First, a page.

A bit more reflection, however, provided clues. I just finished a list of stuff we have to buy at the garden center and renovation store today, though it’s supposed to rain a lot today so that might be put off until tomorrow. That may be a good thing as my knees and wrist hurt quit a bit from a long day of building the first of two raised-bed gardens we’re building. The wheelbarrow I restored a week ago got its first workout yesterday. I thought about the front door lighting fixtures I’ve got to install, the set of stairs I’ve got to replace and the painting that needs to be done. As George Takei is fond of saying, “Oh my.” I think I’ve found the reason I’m not sketching more (grin).
Not wanting to post without pictures, here’s the last two “scribbles” I’ve done while out walking my arthritic leg back into shape. Hopefully those creativity winds will start blowing real soon.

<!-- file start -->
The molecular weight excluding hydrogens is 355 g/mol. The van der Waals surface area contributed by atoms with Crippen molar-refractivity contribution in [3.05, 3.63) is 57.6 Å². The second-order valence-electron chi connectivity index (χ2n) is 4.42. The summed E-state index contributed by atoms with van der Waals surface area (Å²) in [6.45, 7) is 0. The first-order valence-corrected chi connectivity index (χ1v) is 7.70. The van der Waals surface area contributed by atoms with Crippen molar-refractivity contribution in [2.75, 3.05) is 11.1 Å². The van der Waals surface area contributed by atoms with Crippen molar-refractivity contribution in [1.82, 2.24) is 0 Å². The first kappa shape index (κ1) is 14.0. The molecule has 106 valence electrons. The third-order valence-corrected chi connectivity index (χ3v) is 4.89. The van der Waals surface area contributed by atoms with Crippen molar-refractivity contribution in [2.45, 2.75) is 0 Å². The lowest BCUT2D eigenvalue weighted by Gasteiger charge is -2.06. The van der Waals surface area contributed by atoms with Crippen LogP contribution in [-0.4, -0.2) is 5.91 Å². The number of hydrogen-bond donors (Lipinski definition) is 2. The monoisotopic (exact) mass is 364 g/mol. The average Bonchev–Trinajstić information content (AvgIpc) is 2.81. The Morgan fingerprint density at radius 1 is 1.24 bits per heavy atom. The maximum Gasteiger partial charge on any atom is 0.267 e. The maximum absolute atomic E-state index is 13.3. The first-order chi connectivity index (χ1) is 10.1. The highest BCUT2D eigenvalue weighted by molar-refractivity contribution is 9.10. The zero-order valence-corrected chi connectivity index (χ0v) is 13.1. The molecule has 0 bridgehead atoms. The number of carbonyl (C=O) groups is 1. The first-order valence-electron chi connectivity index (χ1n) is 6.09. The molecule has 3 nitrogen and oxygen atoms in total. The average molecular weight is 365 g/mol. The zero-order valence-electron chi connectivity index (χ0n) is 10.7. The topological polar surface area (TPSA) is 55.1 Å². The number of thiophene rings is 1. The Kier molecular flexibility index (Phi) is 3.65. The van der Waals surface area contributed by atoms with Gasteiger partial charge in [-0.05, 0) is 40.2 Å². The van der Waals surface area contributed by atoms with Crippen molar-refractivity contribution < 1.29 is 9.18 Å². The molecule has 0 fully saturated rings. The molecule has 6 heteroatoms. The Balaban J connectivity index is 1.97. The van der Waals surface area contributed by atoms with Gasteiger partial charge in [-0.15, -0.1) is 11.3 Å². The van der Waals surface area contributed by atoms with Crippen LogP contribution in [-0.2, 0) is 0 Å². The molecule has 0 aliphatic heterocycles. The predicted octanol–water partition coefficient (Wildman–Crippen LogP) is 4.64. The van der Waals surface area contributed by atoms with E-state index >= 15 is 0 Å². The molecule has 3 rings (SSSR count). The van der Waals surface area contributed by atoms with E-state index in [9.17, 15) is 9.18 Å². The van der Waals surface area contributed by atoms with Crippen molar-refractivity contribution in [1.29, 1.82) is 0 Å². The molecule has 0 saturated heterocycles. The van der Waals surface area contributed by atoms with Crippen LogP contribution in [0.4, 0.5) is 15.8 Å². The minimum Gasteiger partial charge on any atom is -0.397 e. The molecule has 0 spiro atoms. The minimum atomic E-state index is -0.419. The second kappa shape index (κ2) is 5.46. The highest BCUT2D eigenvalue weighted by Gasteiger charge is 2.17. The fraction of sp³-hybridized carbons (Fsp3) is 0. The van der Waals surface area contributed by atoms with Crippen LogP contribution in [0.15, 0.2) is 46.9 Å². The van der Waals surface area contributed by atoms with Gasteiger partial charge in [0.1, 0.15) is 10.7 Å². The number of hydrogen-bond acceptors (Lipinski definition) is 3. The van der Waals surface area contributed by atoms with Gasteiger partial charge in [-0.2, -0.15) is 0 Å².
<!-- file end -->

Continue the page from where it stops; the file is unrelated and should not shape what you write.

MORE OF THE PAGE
Recently I decided to work in a different medium, in fact a couple of them. Now that my arthritis is kinda-sorta under control we’re doing more gardening this year and it was time for me to restore and old, rusty wheelbarrow we have. It got sidelined with a broken wheel and it was left outside our cave.
Here’s the result. I painted with most of it with Rustoleum, but used Minwax oil-stain on the wooden parts. Once I fashioned a new axle it was smooth sailing. Much easier than watercolor.
Most urban sketchers know Shari Blaukopf, or at least her art and most of those people know about her wheelbarrow sketches. Most of us really enjoy them and I was quite disappointed when she announced that her wheelbarrow had broken. Funny how you can get attached to things you’ve never seen in person.
Anyways, now that I have a wheelbarrow it seemed only proper for me to lean it against a tree, Shari style, and draw it. It was fun to sit in the back yard with a pen in my hand. It’s blistering hot here right now but the breeze kept it tolerable as I drew. Urban.. + Sketch…, yep, this is a real live urban sketch (grin).